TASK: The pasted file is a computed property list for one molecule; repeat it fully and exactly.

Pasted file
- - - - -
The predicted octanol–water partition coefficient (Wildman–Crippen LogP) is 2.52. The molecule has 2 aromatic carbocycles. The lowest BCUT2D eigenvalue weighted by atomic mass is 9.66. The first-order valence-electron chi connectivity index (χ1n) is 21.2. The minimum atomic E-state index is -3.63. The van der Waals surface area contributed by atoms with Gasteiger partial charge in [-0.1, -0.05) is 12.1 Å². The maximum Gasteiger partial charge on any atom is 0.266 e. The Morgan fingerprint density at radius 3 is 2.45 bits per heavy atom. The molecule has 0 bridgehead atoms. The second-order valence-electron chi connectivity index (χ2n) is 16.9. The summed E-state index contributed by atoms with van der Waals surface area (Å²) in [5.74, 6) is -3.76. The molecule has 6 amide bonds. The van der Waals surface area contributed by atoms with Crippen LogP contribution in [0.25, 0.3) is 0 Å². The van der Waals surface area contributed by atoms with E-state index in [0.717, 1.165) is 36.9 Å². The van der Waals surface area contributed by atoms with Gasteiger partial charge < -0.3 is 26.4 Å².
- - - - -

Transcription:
The predicted octanol–water partition coefficient (Wildman–Crippen LogP) is 2.52. The molecule has 2 aromatic carbocycles. The lowest BCUT2D eigenvalue weighted by atomic mass is 9.66. The first-order valence-electron chi connectivity index (χ1n) is 21.2. The minimum atomic E-state index is -3.63. The van der Waals surface area contributed by atoms with Gasteiger partial charge in [-0.1, -0.05) is 12.1 Å². The maximum Gasteiger partial charge on any atom is 0.266 e. The Morgan fingerprint density at radius 3 is 2.45 bits per heavy atom. The molecule has 0 bridgehead atoms. The second-order valence-electron chi connectivity index (χ2n) is 16.9. The summed E-state index contributed by atoms with van der Waals surface area (Å²) in [5.74, 6) is -3.76. The molecule has 6 amide bonds. The van der Waals surface area contributed by atoms with Crippen LogP contribution in [0.25, 0.3) is 0 Å². The van der Waals surface area contributed by atoms with E-state index in [0.717, 1.165) is 36.9 Å². The van der Waals surface area contributed by atoms with Gasteiger partial charge < -0.3 is 26.4 Å².